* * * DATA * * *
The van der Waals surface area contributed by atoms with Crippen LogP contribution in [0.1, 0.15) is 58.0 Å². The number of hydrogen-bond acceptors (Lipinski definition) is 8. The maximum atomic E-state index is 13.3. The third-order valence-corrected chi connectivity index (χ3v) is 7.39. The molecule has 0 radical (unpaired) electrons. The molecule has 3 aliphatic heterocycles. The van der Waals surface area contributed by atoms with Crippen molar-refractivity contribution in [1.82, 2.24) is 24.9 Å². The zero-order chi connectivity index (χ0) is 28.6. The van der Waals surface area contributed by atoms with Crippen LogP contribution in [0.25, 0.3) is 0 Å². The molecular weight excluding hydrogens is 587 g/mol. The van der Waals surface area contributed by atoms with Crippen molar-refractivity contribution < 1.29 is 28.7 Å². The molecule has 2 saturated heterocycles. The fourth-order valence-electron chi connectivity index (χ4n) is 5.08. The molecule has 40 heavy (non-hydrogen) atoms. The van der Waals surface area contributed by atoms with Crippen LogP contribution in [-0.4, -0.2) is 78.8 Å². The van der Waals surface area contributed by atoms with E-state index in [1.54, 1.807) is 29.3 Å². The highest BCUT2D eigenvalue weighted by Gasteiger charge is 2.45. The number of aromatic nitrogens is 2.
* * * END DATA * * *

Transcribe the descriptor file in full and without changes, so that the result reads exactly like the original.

The van der Waals surface area contributed by atoms with Crippen LogP contribution in [0.1, 0.15) is 58.0 Å². The number of hydrogen-bond acceptors (Lipinski definition) is 8. The maximum atomic E-state index is 13.3. The third-order valence-corrected chi connectivity index (χ3v) is 7.39. The molecule has 0 radical (unpaired) electrons. The molecule has 3 aliphatic heterocycles. The van der Waals surface area contributed by atoms with Crippen molar-refractivity contribution in [1.82, 2.24) is 24.9 Å². The zero-order chi connectivity index (χ0) is 28.6. The van der Waals surface area contributed by atoms with Crippen LogP contribution in [0.25, 0.3) is 0 Å². The molecular weight excluding hydrogens is 587 g/mol. The van der Waals surface area contributed by atoms with Crippen molar-refractivity contribution < 1.29 is 28.7 Å². The molecule has 2 saturated heterocycles. The fourth-order valence-electron chi connectivity index (χ4n) is 5.08. The molecule has 40 heavy (non-hydrogen) atoms. The van der Waals surface area contributed by atoms with Crippen LogP contribution in [-0.4, -0.2) is 78.8 Å². The van der Waals surface area contributed by atoms with E-state index in [1.54, 1.807) is 29.3 Å². The highest BCUT2D eigenvalue weighted by Gasteiger charge is 2.45. The number of aromatic nitrogens is 2.